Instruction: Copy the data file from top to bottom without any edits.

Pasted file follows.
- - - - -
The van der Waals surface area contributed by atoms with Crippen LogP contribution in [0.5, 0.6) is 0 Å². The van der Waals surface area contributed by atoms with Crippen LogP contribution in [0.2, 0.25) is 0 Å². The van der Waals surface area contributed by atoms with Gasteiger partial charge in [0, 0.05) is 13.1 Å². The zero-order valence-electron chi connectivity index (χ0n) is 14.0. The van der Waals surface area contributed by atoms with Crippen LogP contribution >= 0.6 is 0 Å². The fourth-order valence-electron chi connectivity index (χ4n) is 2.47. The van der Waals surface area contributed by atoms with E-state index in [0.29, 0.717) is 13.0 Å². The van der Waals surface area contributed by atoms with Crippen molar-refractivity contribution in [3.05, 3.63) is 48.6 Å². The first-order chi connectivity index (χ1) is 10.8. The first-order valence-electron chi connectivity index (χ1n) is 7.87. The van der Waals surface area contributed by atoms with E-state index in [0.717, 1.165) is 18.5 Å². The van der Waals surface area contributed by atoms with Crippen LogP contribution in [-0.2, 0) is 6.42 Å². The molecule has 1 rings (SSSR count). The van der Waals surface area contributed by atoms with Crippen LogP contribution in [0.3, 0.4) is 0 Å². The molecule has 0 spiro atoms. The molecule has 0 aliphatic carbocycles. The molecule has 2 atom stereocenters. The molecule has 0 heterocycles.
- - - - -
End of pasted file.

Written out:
The van der Waals surface area contributed by atoms with Crippen LogP contribution in [0.5, 0.6) is 0 Å². The van der Waals surface area contributed by atoms with Crippen LogP contribution in [0.2, 0.25) is 0 Å². The van der Waals surface area contributed by atoms with Gasteiger partial charge in [0, 0.05) is 13.1 Å². The zero-order valence-electron chi connectivity index (χ0n) is 14.0. The van der Waals surface area contributed by atoms with Crippen LogP contribution >= 0.6 is 0 Å². The fourth-order valence-electron chi connectivity index (χ4n) is 2.47. The van der Waals surface area contributed by atoms with E-state index in [0.29, 0.717) is 13.0 Å². The van der Waals surface area contributed by atoms with Crippen molar-refractivity contribution in [3.05, 3.63) is 48.6 Å². The first-order chi connectivity index (χ1) is 10.8. The first-order valence-electron chi connectivity index (χ1n) is 7.87. The van der Waals surface area contributed by atoms with E-state index in [0.717, 1.165) is 18.5 Å². The van der Waals surface area contributed by atoms with Crippen LogP contribution in [-0.2, 0) is 6.42 Å². The molecule has 1 rings (SSSR count). The van der Waals surface area contributed by atoms with Crippen LogP contribution in [0.3, 0.4) is 0 Å². The molecule has 0 spiro atoms. The molecule has 0 aliphatic carbocycles. The molecule has 2 atom stereocenters. The molecule has 0 heterocycles.